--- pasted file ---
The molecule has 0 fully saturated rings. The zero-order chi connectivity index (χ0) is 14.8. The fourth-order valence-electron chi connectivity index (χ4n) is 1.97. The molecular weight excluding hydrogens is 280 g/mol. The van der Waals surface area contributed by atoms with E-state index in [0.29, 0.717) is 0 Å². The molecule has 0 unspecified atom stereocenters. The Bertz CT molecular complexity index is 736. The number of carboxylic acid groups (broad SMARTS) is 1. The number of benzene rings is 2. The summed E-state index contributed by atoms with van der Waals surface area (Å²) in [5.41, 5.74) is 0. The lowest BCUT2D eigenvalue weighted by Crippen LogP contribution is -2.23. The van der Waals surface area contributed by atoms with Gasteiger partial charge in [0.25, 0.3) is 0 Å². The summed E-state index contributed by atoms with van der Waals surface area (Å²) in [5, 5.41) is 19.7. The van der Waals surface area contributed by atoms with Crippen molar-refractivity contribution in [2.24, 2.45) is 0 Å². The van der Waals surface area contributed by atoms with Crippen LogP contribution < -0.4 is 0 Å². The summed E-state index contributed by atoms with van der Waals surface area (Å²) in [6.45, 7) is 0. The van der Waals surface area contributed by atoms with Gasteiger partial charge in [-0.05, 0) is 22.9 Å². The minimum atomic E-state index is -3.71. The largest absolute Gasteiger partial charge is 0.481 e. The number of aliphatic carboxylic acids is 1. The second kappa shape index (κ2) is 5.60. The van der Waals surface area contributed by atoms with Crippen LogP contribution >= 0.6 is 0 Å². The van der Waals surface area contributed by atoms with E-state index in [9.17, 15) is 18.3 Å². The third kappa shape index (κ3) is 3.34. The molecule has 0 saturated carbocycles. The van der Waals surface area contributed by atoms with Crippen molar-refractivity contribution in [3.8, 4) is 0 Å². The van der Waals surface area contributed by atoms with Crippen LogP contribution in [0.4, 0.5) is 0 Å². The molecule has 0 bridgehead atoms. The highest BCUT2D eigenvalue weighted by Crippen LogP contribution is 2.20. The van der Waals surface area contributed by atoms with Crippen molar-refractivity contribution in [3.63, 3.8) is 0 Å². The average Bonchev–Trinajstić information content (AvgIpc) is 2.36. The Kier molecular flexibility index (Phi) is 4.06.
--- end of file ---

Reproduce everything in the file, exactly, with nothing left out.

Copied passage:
The molecule has 0 fully saturated rings. The zero-order chi connectivity index (χ0) is 14.8. The fourth-order valence-electron chi connectivity index (χ4n) is 1.97. The molecular weight excluding hydrogens is 280 g/mol. The van der Waals surface area contributed by atoms with E-state index in [0.29, 0.717) is 0 Å². The molecule has 0 unspecified atom stereocenters. The Bertz CT molecular complexity index is 736. The number of carboxylic acid groups (broad SMARTS) is 1. The number of benzene rings is 2. The summed E-state index contributed by atoms with van der Waals surface area (Å²) in [5.41, 5.74) is 0. The lowest BCUT2D eigenvalue weighted by Crippen LogP contribution is -2.23. The van der Waals surface area contributed by atoms with Gasteiger partial charge in [0.25, 0.3) is 0 Å². The summed E-state index contributed by atoms with van der Waals surface area (Å²) in [5, 5.41) is 19.7. The van der Waals surface area contributed by atoms with Crippen molar-refractivity contribution in [2.24, 2.45) is 0 Å². The van der Waals surface area contributed by atoms with Crippen LogP contribution < -0.4 is 0 Å². The summed E-state index contributed by atoms with van der Waals surface area (Å²) in [6.45, 7) is 0. The van der Waals surface area contributed by atoms with Gasteiger partial charge in [-0.05, 0) is 22.9 Å². The minimum atomic E-state index is -3.71. The largest absolute Gasteiger partial charge is 0.481 e. The number of aliphatic carboxylic acids is 1. The second kappa shape index (κ2) is 5.60. The van der Waals surface area contributed by atoms with Crippen LogP contribution >= 0.6 is 0 Å². The van der Waals surface area contributed by atoms with E-state index in [9.17, 15) is 18.3 Å². The third kappa shape index (κ3) is 3.34. The molecule has 0 saturated carbocycles. The van der Waals surface area contributed by atoms with Crippen molar-refractivity contribution in [3.8, 4) is 0 Å². The van der Waals surface area contributed by atoms with Crippen LogP contribution in [0.4, 0.5) is 0 Å². The molecule has 0 bridgehead atoms. The highest BCUT2D eigenvalue weighted by Crippen LogP contribution is 2.20. The van der Waals surface area contributed by atoms with Crippen molar-refractivity contribution in [3.63, 3.8) is 0 Å². The average Bonchev–Trinajstić information content (AvgIpc) is 2.36. The Kier molecular flexibility index (Phi) is 4.06.